The day was part of an extended programme and multiple collaborations, and can be reviewed from different angles.

The symposium as an enactment of a rural art space
The symposium created a meeting and networking point across the region and nationally. The event was fully booked and 84 participants in total contributed to the day, including individual artists, art students, representatives of rural cultural organisations and initiatives and researchers. The different formats of presentations and exchange throughout the day allowed for both, information gathering and reflection, and more active discussions and networking amongst practitioners. There was significant interest in the issue, and a strong enough public to make use of the space on offer and to carry the issue forward.

The propositional nature of the symposium
The symposium as a format is an informative and discursive event that relies on a network and audience but can take place in existing spaces and venues. The symposium can be seen as one possible format and space to establish and extend the rural art space in Shropshire and the region, and could become part of a national and international network of conferences and symposia on rural cultural issues.
As a well attended event the day also represented an existing critical mass and audience, which within rural environments are often widespread and become rarely visible as a group or networks.
The day proofed that the Rural Art Space is an important issue, both in order to develop a clearer identity of what rural art and rural culture is and could be, but also in terms of thinking spatial and strategic models for the future.

Enabling new partnerships
The symposium was a joint venture between myvillages.org, Shrewsbury Museum and Art gallery and the School of Art and Design at the University of Wolverhampton. Links between the three partners existed previously but haven’t been utilised so far. The School of Art and Design represents the regional Higher Education and Research Institution with a teaching and research strand in socially engaged art practice, Shrewsbury Museum and Art Gallery represent a local and regional arts organisation with a curatorial interest in rural cultural practise, and myvillages.org represents a trans-local artist and practitioners network.
The day was attended by guest from all three partners which generated a well balanced mix between students and University staff, rural arts organisations and practitioners. The mix of partners also represents the necessary cultural diversity when it comes to addressing and enabling a new Rural Art Space, where practice meets curation meets education meets research.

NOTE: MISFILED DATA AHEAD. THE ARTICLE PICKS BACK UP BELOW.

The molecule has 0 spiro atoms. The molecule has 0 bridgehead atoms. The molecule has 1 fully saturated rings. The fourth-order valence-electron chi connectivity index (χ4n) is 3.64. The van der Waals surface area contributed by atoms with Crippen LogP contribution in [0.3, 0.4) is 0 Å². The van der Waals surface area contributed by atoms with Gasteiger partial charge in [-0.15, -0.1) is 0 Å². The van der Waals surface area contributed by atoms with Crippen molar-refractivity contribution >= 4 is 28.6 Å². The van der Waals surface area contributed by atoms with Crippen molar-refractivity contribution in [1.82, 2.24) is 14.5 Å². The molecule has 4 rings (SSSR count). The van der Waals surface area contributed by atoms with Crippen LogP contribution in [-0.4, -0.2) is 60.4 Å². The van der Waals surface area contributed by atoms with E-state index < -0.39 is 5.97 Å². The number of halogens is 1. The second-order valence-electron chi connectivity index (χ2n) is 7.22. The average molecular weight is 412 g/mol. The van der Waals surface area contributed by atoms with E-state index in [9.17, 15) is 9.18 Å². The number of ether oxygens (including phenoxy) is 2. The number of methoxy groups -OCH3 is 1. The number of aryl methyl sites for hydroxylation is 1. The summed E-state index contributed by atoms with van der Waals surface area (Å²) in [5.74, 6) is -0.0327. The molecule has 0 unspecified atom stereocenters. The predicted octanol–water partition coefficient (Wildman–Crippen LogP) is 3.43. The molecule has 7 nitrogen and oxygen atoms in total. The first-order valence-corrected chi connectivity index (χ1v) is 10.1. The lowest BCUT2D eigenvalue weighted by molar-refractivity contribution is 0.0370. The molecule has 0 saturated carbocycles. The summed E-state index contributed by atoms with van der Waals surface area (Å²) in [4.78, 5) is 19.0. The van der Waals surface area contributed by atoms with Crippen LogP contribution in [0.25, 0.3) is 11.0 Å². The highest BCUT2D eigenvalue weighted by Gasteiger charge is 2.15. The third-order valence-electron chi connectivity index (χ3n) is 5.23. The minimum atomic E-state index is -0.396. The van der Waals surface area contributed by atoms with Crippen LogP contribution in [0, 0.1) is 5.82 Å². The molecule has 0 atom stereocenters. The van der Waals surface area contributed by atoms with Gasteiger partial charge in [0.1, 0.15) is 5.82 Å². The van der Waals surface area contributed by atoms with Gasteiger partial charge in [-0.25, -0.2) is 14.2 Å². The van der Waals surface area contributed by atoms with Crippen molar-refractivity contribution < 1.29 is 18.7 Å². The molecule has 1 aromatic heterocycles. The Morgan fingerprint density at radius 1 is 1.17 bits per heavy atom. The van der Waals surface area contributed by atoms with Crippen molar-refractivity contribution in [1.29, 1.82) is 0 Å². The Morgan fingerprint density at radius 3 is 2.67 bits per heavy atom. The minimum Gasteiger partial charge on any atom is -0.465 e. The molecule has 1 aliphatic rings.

Creating a pool of information, case studies and reflections to inform the further development of Shrewsbury Museum Services and Rurality commissions.
The two months programme together with the symposium, offered and activated multiple resources, which can be assessed in regards to their relevance for the Development of the Museum Services. Adrian Plant is planning to use the report and online presence of the material in further meeting and discussions. Some of the case studies can be assessed as, and act as prototypes for new initiatives in Shropshire.

Articulation of a new term and subject: The Rural Art Space
The term Rural Art Space sounded very Euro-english to begin with, and rather dry than engaging. However, at the end of the symposium day it seemed to have become a common term amongst delegates.
To date there is little cohesive documentation of interesting art and curatorial projects in the rural realm (in comparison to engaged practices in urban areas) which keeps both, art practice in the rural and the existing rural art space, rather invisible. This lack of representation and publication of activities
Needs to be addressed in order to find and understand the particularities of contemporary rual culture in order to develop new curatorial and spatial programmes.
The main thesis of Kathrin Böhm’s paper was to consider and develop a new typology of space for the rural context, which might be spread across sites and time, with the ambition to engage art practice into the development and understanding of contemporary rural culture is and could be and its spatial manifestation.

Text by Kathrin Böhm
April 2007

May 24, 2007

BBIBLIOBOX TOUR SHROPSHIRE

Filed under: Uncategorized — ruralartspace @ 3:24 pm

The Bibliobox is a travelling archive holding documentation of almost 50 art projects
from 12 european countires that took place in rural environments.

The Bibliobox was a central part of Why We Left The Village And Came Back the Bibliobox was stationed at Belmont Art Centre in Shrewsbury. From there it travelled to a number of locations in Shropshire, on invitation by different hosts and also spontaneously without invitations.

The Bibliobox is as much a collection of art projects as it is a space for talking about art in a rural setting. The concept of the tour was to explore existing spaces and networks in Shropshire and to test and demonstrate the idea of a dispersed but connected cultural space.

The journeys are also documented on the Bibliobox website.
Look at the visit at Marja’s house, An evening at the Six Bells pub in Bishops Castle, or at The Hurst in Clunton.

May 1, 2007

WHY WE LEFT THE VILLAGE AND CAME BACK LAUNCH